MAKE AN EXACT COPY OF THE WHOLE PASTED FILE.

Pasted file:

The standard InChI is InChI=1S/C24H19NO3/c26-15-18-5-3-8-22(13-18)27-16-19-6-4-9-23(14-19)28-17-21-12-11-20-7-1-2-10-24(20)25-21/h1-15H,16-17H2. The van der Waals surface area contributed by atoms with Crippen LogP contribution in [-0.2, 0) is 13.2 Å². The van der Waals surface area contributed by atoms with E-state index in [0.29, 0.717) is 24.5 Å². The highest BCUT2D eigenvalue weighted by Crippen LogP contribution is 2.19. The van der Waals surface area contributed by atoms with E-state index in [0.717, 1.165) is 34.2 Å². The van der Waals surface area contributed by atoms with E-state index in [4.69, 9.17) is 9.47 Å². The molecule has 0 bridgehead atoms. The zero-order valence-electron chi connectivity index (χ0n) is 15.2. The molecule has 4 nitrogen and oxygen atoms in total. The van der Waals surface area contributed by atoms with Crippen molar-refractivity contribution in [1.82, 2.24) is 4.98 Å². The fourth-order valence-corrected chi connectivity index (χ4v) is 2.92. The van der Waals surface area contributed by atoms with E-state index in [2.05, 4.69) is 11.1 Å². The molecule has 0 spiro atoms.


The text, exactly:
The standard InChI is InChI=1S/C24H19NO3/c26-15-18-5-3-8-22(13-18)27-16-19-6-4-9-23(14-19)28-17-21-12-11-20-7-1-2-10-24(20)25-21/h1-15H,16-17H2. The van der Waals surface area contributed by atoms with Crippen LogP contribution in [-0.2, 0) is 13.2 Å². The van der Waals surface area contributed by atoms with E-state index in [0.29, 0.717) is 24.5 Å². The highest BCUT2D eigenvalue weighted by Crippen LogP contribution is 2.19. The van der Waals surface area contributed by atoms with E-state index in [0.717, 1.165) is 34.2 Å². The van der Waals surface area contributed by atoms with E-state index in [4.69, 9.17) is 9.47 Å². The molecule has 0 bridgehead atoms. The zero-order valence-electron chi connectivity index (χ0n) is 15.2. The molecule has 4 nitrogen and oxygen atoms in total. The van der Waals surface area contributed by atoms with Crippen molar-refractivity contribution in [1.82, 2.24) is 4.98 Å². The fourth-order valence-corrected chi connectivity index (χ4v) is 2.92. The van der Waals surface area contributed by atoms with E-state index in [2.05, 4.69) is 11.1 Å². The molecule has 0 spiro atoms.